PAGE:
skip navigation

PUBLICATIONS

Register for Latest Research

Stay Informed
Register with NCJRS to receive NCJRS's biweekly e-newsletter JUSTINFO and additional periodic emails from NCJRS and the NCJRS federal sponsors that highlight the latest research published or sponsored by the Office of Justice Programs.

NCJRS Abstract

The document referenced below is part of the NCJRS Virtual Library collection. To conduct further searches of the collection, visit the Virtual Library. See the Obtain Documents page for direction on how to access resources online, via mail, through interlibrary loans, or in a local library.

 

NCJ Number: 193101 Find in a Library
Title: Corrections, Punishment, Correctional Officer (From Morality and the Law, P 140-150, 2001, Roslyn Muraskin and Matthew Muraskin, eds. -- See NCJ-193090)
Author(s): Roslyn Muraskin
Date Published: 2001
Page Count: 11
Sponsoring Agency: Prentice Hall Publishing
Upper Saddle River, NJ 07458
Sale Source: Prentice Hall Publishing
Criminal Justice and Police Training
1 Lake Street
Upper Saddle River, NJ 07458
United States of America
Publisher: http://www.policetrainingstore.com 
Type: Issue Overview
Format: Book (Softbound)
Language: English
Country: United States of America
Annotation: This chapter discusses what is involved in the ethical performance of the duties of the correctional officer.
Abstract: The American Correctional Association Code of Ethics requires respect for all individuals, concern for the welfare of all persons, cooperation among all agencies of criminal justice, no misuse of positions for personal gain, no conflict of interest, no discrimination, and a maintenance of integrity of private information. Professional ethics or a conflict with professional ethics becomes an issue when the relationship between a correctional officer and an inmate becomes personal. The close proximity of officer and inmate over a period of time, as well as shared feelings about the facility's administrators, can at times bring the officer and inmate too close. When officers feel they have more in common with the inmates than with their administrators, unethical conduct becomes noticeable. On the other hand, when officers contribute to inhumane and destructive environments for inmates, they are also being unethical. Ethical behavior by correctional officers requires that they do not violate an inmate's constitutional rights, that inmates and other staff not be treated only as means to a selfish end, that actions not violate a law, that actions not produce more harmful than beneficial effects for those involved, and that actions not violate departmental procedure or a professional ethical canon. 5 references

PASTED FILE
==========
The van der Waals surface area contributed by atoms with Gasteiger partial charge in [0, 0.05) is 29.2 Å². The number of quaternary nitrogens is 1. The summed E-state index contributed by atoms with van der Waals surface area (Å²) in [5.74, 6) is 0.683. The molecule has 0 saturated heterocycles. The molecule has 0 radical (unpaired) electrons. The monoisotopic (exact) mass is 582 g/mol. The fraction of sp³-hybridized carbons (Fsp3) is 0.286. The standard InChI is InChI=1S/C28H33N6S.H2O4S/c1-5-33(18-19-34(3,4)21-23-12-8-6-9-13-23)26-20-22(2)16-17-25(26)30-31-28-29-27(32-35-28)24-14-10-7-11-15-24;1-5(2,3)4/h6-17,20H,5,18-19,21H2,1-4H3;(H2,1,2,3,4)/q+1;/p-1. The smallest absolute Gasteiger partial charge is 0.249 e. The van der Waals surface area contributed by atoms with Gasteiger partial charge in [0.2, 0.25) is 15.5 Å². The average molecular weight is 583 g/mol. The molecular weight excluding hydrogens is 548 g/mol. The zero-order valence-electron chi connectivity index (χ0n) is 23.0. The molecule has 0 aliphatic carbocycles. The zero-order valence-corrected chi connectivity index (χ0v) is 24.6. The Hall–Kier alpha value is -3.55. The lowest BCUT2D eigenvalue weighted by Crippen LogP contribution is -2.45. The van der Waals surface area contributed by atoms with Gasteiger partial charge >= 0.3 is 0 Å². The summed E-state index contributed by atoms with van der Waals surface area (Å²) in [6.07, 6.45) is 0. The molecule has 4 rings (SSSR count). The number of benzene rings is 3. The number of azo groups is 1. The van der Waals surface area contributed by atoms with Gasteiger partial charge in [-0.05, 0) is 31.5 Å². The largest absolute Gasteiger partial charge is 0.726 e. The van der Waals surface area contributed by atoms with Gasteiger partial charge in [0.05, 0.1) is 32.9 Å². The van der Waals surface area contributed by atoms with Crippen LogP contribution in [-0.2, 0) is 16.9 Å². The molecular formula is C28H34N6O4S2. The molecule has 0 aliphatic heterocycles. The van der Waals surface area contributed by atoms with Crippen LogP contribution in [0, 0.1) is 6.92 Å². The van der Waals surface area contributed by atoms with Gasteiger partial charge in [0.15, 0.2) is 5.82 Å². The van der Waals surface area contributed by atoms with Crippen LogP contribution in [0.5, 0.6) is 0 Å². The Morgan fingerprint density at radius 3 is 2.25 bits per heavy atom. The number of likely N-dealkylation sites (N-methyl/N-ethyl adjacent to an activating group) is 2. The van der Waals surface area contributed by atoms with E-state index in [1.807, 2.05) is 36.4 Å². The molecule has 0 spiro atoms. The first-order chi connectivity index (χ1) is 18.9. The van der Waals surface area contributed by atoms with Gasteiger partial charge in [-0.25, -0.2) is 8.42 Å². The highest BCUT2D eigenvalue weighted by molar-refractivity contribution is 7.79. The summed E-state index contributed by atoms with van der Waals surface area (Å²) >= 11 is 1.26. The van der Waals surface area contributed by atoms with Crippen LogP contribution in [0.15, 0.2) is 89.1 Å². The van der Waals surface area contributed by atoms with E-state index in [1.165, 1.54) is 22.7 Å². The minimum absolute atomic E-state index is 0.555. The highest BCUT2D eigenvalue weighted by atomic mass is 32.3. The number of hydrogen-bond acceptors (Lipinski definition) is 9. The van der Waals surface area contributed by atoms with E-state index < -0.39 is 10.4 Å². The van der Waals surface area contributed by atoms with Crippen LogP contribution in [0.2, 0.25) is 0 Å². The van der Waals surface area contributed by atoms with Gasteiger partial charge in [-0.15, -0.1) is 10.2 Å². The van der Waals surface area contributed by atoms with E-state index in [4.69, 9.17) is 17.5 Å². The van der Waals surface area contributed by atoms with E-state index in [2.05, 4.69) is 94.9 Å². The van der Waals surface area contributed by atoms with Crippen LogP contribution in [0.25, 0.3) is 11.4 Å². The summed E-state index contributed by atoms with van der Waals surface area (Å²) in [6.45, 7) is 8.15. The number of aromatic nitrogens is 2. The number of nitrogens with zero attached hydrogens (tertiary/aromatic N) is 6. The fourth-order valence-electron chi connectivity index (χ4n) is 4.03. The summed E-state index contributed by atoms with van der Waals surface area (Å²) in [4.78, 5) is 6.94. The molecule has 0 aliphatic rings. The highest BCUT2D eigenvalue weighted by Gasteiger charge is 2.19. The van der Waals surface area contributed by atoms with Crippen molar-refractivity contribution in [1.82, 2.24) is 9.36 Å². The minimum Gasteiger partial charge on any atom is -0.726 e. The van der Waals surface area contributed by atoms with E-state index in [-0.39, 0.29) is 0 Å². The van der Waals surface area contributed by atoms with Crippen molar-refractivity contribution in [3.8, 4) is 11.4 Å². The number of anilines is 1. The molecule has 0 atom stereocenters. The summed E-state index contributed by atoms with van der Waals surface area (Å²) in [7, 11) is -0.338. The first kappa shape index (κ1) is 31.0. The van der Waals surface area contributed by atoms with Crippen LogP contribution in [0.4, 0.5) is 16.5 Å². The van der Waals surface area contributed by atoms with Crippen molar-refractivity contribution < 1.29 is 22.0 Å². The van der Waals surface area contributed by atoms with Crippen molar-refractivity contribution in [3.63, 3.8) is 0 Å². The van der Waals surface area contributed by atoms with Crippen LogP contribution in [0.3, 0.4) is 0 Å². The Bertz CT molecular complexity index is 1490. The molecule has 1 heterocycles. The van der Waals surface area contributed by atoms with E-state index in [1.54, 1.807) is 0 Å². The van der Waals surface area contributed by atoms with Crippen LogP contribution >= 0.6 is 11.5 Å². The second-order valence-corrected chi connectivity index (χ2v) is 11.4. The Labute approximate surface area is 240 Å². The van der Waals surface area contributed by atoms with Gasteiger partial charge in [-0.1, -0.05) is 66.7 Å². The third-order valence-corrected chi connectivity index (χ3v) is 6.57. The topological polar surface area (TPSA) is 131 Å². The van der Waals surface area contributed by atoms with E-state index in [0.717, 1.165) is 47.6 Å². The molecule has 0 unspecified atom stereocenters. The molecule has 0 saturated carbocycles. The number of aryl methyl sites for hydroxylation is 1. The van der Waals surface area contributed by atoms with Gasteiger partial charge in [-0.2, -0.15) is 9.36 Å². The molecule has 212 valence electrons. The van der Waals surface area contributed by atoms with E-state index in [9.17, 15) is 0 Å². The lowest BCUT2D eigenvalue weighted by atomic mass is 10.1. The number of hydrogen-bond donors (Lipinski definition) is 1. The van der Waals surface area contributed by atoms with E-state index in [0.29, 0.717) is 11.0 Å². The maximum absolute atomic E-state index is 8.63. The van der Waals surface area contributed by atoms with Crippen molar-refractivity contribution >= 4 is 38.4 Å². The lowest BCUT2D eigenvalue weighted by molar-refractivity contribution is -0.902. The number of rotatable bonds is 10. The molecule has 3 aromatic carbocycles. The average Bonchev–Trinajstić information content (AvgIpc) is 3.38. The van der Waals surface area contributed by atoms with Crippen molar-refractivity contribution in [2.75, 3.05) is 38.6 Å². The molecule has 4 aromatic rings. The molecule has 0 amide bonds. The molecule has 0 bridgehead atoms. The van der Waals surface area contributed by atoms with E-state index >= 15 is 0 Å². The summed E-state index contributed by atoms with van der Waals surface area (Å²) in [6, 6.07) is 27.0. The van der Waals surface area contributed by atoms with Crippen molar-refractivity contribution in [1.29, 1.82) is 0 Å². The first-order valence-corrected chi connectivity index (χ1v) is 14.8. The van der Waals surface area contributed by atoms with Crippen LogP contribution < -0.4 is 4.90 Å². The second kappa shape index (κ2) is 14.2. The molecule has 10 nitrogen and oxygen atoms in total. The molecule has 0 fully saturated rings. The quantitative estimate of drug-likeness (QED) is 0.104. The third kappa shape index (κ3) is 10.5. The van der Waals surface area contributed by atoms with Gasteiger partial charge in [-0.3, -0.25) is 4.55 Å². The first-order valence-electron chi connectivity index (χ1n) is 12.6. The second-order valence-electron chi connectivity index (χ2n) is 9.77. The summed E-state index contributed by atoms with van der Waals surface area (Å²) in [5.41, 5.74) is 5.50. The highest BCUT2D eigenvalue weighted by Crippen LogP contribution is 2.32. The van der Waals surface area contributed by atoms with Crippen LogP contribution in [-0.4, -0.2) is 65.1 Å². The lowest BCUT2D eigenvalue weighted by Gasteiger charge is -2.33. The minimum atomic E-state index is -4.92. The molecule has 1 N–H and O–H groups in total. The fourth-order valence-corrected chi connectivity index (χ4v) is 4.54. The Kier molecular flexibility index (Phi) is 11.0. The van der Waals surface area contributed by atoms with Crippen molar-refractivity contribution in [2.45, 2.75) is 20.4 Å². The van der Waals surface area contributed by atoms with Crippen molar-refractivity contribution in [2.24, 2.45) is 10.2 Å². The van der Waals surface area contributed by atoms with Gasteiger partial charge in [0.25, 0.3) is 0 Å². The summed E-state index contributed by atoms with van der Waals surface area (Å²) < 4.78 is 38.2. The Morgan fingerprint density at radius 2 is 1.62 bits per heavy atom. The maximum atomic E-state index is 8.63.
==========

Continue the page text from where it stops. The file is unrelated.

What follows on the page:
Main Term(s): Correctional Officers
Index Term(s): Code of ethics; Inmate staff relations; Professional conduct and ethics
To cite this abstract, use the following link:
http://www.ncjrs.gov/App/publications/abstract.aspx?ID=193101

*A link to the full-text document is provided whenever possible. For documents not available online, a link to the publisher's website is provided. Tell us how you use the NCJRS Library and Abstracts Database - send us your feedback.